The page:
Diamonds

When my 30th birthday was around the corner, I remember this gnawing sense of dread.  There were so many things I had hoped to accomplish by the time I was 30 that I just never finished and I already felt like a failure.  It seemed like such an “old” milestone and my youth was gone.  A couple of years later, I discovered a lump on my breast and that began to change my life’s perspective. From the initial discovery, to the biopsy, to the results about two months had passed and in those eight weeks I reviewed my life.  I pondered every corner of it.  I challenged all of my motives and questioned all my dreams.  Suddenly I wanted to hang on to my birthdays and celebrate them.  My list of things I wanted to accomplish became more streamlined and focused on what really mattered in life.  My desires were tempered with a new and different timeline.

Those wiser than me have said “You don’t know what you’ve got until it’s gone”, and the tragedy of life is that most of the beautiful things are undiscovered until we embrace pain or loss.  Somehow the dichotomy of beauty and pain work together.  Pain serves as the setting on which Beauty, like a diamond sits.  The brilliance of that diamond is seen when looked at in the light of Truth.

I remember, before my biopsy results were in, calling a couple of women who were already in the fight of Breast Cancer.  The things they shared with me caught me by surprise.  Both of them said that they would not wish Breast Cancer on anyone, but they wouldn’t trade the experience because of what it taught them about life and the things that really matter.  They shared their stories with me, their recommendations, and the things that mattered most.  We cried together, talked a few more times, and prayed for one another.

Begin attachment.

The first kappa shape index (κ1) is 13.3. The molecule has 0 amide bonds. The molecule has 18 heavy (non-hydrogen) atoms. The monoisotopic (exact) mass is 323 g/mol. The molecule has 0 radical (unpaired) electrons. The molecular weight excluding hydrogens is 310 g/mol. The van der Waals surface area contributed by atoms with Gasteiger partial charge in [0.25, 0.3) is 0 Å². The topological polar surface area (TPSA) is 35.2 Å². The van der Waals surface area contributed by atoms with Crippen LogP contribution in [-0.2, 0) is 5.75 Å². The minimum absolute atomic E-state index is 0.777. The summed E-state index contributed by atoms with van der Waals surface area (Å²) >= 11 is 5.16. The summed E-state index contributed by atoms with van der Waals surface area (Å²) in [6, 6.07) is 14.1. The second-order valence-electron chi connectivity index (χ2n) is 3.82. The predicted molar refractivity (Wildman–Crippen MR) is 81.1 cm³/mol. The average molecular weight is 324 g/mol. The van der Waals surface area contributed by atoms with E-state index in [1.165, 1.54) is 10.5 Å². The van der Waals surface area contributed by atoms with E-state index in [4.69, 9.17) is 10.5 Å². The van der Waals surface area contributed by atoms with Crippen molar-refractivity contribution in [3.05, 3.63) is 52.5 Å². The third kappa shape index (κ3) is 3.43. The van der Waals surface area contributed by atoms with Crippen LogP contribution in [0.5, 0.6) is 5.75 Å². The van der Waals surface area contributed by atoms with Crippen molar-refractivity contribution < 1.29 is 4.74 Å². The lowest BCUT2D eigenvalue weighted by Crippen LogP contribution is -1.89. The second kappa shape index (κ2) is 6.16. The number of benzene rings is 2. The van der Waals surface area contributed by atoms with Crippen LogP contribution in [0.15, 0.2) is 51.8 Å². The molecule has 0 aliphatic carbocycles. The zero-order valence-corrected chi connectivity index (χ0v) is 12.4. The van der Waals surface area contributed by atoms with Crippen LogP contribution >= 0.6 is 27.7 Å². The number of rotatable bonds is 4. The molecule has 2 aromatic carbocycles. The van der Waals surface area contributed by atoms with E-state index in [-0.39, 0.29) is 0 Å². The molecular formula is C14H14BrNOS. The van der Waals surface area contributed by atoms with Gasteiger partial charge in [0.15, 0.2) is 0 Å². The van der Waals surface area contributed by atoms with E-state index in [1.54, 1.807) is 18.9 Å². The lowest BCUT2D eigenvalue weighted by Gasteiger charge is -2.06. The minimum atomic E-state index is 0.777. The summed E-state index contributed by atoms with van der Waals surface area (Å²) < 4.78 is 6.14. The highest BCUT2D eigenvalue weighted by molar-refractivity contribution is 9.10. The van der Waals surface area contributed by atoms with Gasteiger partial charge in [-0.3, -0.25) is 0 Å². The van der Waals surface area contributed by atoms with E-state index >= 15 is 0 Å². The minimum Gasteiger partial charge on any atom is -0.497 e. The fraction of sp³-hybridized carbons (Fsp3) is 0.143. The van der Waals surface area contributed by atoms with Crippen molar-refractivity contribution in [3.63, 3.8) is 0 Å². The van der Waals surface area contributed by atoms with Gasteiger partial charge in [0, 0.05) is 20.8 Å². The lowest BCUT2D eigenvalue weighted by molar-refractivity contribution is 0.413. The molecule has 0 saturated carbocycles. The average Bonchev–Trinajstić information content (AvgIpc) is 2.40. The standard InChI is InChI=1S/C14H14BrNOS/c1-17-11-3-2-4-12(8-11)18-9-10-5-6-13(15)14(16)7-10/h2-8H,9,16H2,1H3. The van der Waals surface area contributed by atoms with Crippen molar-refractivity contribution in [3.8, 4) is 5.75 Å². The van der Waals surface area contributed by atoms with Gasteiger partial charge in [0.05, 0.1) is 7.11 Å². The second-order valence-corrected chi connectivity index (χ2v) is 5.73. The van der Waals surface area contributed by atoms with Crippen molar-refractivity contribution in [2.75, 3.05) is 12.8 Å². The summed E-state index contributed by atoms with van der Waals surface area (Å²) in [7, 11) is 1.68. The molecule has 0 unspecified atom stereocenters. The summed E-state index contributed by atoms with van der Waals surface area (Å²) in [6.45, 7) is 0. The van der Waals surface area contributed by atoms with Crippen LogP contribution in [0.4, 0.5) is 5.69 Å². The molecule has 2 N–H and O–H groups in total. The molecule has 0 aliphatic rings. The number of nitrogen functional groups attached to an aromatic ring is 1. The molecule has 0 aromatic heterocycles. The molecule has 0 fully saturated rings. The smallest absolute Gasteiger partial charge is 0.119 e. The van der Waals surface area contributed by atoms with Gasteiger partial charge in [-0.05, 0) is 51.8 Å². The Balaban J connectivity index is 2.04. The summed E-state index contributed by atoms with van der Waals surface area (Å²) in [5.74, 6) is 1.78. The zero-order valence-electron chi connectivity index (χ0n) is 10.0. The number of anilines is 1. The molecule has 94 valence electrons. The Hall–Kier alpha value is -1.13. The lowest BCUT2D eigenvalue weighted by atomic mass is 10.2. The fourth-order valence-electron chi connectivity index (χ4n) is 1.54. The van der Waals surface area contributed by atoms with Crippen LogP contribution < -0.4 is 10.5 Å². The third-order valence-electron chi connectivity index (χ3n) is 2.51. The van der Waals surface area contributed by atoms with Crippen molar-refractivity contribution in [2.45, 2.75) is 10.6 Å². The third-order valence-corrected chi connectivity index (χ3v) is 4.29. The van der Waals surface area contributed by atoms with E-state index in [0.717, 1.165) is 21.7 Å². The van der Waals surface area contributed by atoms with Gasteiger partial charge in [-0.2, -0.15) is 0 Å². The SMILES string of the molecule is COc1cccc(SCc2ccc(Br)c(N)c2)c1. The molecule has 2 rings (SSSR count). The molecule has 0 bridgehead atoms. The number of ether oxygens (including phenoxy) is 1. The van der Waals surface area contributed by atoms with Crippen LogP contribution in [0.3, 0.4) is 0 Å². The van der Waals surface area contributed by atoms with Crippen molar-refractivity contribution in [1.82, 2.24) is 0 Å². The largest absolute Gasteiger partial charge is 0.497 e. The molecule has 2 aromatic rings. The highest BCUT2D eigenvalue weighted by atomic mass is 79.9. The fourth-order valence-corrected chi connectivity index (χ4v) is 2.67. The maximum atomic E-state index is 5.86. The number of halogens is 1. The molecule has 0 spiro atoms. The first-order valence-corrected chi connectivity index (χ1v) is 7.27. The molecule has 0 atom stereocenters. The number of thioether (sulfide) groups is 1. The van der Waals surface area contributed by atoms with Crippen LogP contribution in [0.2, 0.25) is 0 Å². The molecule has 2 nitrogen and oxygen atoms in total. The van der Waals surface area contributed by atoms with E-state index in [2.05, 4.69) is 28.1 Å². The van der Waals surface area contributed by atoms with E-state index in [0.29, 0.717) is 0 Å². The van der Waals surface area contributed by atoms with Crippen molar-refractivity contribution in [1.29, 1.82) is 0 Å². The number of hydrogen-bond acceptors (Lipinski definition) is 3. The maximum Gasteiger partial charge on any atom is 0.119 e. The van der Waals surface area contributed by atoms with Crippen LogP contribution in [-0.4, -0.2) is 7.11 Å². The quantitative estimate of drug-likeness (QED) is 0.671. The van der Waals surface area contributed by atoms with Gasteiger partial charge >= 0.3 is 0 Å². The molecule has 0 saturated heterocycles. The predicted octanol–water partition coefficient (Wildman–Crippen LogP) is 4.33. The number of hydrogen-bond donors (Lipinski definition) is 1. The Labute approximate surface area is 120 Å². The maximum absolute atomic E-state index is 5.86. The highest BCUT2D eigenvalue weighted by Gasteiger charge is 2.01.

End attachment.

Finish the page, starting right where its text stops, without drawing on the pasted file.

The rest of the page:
The end of those two months brought me good news.  The tumor was benign.  I sat relieved.  Cancer was not part of my destiny, but it had already changed my perspective and my life.

I wouldn’t know real joy if I hadn’t known sorrow.  I couldn’t appreciate life if I didn’t realize its brevity.  I couldn’t know healing if I didn’t know pain.  These are the treasures that emerge from our broken world.  These are the diamonds worth holding on to.

Isaiah 61:1-3

 1 The Spirit of the Sovereign LORD is on me,
   because the LORD has anointed me
   to proclaim good news to the poor.
He has sent me to bind up the brokenhearted,
   to proclaim freedom for the captives
   and release from darkness for the prisoners,
2 to proclaim the year of the LORD’s favor
   and the day of vengeance of our God,
to comfort all who mourn,
 3 and provide for those who grieve in Zion—
to bestow on them a crown of beauty
   instead of ashes,
the oil of joy
   instead of mourning,
and a garment of praise
   instead of a spirit of despair.
They will be called oaks of righteousness,
   a planting of the LORD
   for the display of his splendor.

For those of my readers who are battling cancer or terminal illness, I pray God’s peace, wisdom, and comfort.  I also pray that you would have a fresh revelation of who He is and how much He loves you.  May your story be a beautiful diamond in this broken world.

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3 thoughts on “Diamonds

  1. Thanks for this Cate. I’m actually turning 30 in a week and, though I don’t feel too overwhelmed by it, I do feel like I have somehow let myself down in a few ways. I was supposed to be more mature by now and I was supposed to have accomplished a certain number of my ambitions by now… I guess I’m just trying to let go of my timelines and let God work it all out in His. 🙂

  2. I remember this. You are so precious and I hear so much love in your writing. May the Lord continue to bless you.

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